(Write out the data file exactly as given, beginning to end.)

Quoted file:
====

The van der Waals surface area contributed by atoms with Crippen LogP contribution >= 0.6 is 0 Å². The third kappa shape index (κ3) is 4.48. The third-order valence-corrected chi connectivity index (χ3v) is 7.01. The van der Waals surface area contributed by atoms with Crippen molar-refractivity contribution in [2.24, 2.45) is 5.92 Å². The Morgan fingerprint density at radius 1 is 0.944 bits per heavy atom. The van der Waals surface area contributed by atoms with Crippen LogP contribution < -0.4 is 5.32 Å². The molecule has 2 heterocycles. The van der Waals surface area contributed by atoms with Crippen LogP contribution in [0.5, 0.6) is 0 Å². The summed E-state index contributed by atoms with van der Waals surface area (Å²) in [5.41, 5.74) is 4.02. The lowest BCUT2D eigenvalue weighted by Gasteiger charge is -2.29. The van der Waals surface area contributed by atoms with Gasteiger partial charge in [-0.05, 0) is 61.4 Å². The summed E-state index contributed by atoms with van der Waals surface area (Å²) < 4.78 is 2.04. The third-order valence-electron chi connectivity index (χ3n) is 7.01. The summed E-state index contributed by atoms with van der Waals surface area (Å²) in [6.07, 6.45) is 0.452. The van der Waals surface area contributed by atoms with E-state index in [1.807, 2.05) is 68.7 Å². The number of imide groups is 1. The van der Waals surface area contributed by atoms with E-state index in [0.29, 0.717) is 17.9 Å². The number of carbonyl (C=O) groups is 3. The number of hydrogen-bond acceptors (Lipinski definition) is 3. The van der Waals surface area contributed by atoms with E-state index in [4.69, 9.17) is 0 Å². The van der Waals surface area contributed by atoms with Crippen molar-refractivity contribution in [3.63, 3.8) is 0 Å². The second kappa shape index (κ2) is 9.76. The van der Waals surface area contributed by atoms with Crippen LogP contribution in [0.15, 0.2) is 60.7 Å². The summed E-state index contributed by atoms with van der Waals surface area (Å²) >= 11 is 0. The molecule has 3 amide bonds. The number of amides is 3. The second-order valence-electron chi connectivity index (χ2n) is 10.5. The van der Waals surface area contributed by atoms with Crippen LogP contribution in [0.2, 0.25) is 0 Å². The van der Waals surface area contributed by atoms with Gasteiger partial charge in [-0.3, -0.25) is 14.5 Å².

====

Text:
The van der Waals surface area contributed by atoms with Crippen LogP contribution >= 0.6 is 0 Å². The third kappa shape index (κ3) is 4.48. The third-order valence-corrected chi connectivity index (χ3v) is 7.01. The van der Waals surface area contributed by atoms with Crippen molar-refractivity contribution in [2.24, 2.45) is 5.92 Å². The Morgan fingerprint density at radius 1 is 0.944 bits per heavy atom. The van der Waals surface area contributed by atoms with Crippen LogP contribution < -0.4 is 5.32 Å². The molecule has 2 heterocycles. The van der Waals surface area contributed by atoms with Crippen LogP contribution in [0.5, 0.6) is 0 Å². The summed E-state index contributed by atoms with van der Waals surface area (Å²) in [5.41, 5.74) is 4.02. The lowest BCUT2D eigenvalue weighted by Gasteiger charge is -2.29. The van der Waals surface area contributed by atoms with Gasteiger partial charge in [-0.05, 0) is 61.4 Å². The summed E-state index contributed by atoms with van der Waals surface area (Å²) < 4.78 is 2.04. The third-order valence-electron chi connectivity index (χ3n) is 7.01. The summed E-state index contributed by atoms with van der Waals surface area (Å²) in [6.07, 6.45) is 0.452. The van der Waals surface area contributed by atoms with E-state index in [1.807, 2.05) is 68.7 Å². The number of imide groups is 1. The van der Waals surface area contributed by atoms with E-state index in [0.29, 0.717) is 17.9 Å². The number of carbonyl (C=O) groups is 3. The number of hydrogen-bond acceptors (Lipinski definition) is 3. The van der Waals surface area contributed by atoms with E-state index in [4.69, 9.17) is 0 Å². The van der Waals surface area contributed by atoms with Crippen molar-refractivity contribution in [3.63, 3.8) is 0 Å². The second kappa shape index (κ2) is 9.76. The van der Waals surface area contributed by atoms with Crippen LogP contribution in [0.15, 0.2) is 60.7 Å². The summed E-state index contributed by atoms with van der Waals surface area (Å²) >= 11 is 0. The molecule has 3 amide bonds. The number of amides is 3. The second-order valence-electron chi connectivity index (χ2n) is 10.5. The van der Waals surface area contributed by atoms with Crippen LogP contribution in [0.2, 0.25) is 0 Å². The van der Waals surface area contributed by atoms with Gasteiger partial charge in [-0.3, -0.25) is 14.5 Å².